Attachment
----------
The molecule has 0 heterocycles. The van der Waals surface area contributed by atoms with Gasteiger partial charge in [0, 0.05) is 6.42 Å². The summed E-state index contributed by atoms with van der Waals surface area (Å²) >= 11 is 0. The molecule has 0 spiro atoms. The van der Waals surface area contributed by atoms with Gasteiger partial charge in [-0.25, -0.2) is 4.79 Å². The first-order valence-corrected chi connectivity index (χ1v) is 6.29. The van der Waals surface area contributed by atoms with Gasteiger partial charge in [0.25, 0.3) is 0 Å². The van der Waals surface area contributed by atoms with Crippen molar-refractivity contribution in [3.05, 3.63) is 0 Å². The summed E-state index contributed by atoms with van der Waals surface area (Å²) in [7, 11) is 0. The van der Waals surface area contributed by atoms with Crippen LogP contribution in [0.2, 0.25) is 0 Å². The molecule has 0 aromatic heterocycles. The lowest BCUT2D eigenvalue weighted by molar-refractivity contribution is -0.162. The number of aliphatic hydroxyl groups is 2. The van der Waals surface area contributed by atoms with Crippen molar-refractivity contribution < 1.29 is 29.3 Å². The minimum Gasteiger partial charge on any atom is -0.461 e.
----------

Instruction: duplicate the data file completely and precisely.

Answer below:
The molecule has 0 heterocycles. The van der Waals surface area contributed by atoms with Gasteiger partial charge in [0, 0.05) is 6.42 Å². The summed E-state index contributed by atoms with van der Waals surface area (Å²) >= 11 is 0. The molecule has 0 spiro atoms. The van der Waals surface area contributed by atoms with Gasteiger partial charge in [-0.25, -0.2) is 4.79 Å². The first-order valence-corrected chi connectivity index (χ1v) is 6.29. The van der Waals surface area contributed by atoms with Gasteiger partial charge in [0.25, 0.3) is 0 Å². The van der Waals surface area contributed by atoms with Crippen molar-refractivity contribution in [3.05, 3.63) is 0 Å². The summed E-state index contributed by atoms with van der Waals surface area (Å²) in [7, 11) is 0. The van der Waals surface area contributed by atoms with Crippen LogP contribution in [0.2, 0.25) is 0 Å². The molecule has 0 aromatic heterocycles. The lowest BCUT2D eigenvalue weighted by molar-refractivity contribution is -0.162. The number of aliphatic hydroxyl groups is 2. The van der Waals surface area contributed by atoms with Crippen molar-refractivity contribution < 1.29 is 29.3 Å². The minimum Gasteiger partial charge on any atom is -0.461 e.